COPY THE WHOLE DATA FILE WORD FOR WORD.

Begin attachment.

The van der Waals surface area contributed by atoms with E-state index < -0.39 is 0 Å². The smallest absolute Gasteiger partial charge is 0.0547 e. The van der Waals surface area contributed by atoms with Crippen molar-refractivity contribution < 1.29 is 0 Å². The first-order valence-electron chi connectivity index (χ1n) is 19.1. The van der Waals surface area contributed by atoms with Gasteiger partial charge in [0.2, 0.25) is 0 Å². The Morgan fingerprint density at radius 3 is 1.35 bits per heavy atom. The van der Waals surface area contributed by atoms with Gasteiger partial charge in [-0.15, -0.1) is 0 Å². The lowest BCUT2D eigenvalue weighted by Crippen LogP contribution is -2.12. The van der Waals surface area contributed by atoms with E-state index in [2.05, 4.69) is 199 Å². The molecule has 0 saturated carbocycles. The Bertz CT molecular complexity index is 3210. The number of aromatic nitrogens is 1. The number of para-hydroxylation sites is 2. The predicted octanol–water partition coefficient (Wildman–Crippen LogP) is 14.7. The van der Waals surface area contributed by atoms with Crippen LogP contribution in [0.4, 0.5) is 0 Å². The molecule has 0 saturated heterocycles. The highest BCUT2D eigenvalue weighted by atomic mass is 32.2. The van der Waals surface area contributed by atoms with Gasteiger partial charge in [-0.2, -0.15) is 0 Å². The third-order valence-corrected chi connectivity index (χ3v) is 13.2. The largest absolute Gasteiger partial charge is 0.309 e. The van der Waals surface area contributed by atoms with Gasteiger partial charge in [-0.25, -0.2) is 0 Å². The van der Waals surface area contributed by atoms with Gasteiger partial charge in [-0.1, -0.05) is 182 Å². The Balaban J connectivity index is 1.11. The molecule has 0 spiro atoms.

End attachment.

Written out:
The van der Waals surface area contributed by atoms with E-state index < -0.39 is 0 Å². The smallest absolute Gasteiger partial charge is 0.0547 e. The van der Waals surface area contributed by atoms with Crippen molar-refractivity contribution < 1.29 is 0 Å². The first-order valence-electron chi connectivity index (χ1n) is 19.1. The van der Waals surface area contributed by atoms with Gasteiger partial charge in [0.2, 0.25) is 0 Å². The Morgan fingerprint density at radius 3 is 1.35 bits per heavy atom. The van der Waals surface area contributed by atoms with Gasteiger partial charge in [-0.15, -0.1) is 0 Å². The lowest BCUT2D eigenvalue weighted by Crippen LogP contribution is -2.12. The van der Waals surface area contributed by atoms with E-state index in [2.05, 4.69) is 199 Å². The molecule has 0 saturated carbocycles. The Bertz CT molecular complexity index is 3210. The number of aromatic nitrogens is 1. The number of para-hydroxylation sites is 2. The predicted octanol–water partition coefficient (Wildman–Crippen LogP) is 14.7. The van der Waals surface area contributed by atoms with Crippen LogP contribution in [0.4, 0.5) is 0 Å². The molecule has 0 saturated heterocycles. The highest BCUT2D eigenvalue weighted by atomic mass is 32.2. The van der Waals surface area contributed by atoms with Gasteiger partial charge in [-0.2, -0.15) is 0 Å². The third-order valence-corrected chi connectivity index (χ3v) is 13.2. The largest absolute Gasteiger partial charge is 0.309 e. The van der Waals surface area contributed by atoms with Gasteiger partial charge in [-0.25, -0.2) is 0 Å². The van der Waals surface area contributed by atoms with Gasteiger partial charge in [-0.1, -0.05) is 182 Å². The Balaban J connectivity index is 1.11. The molecule has 0 spiro atoms.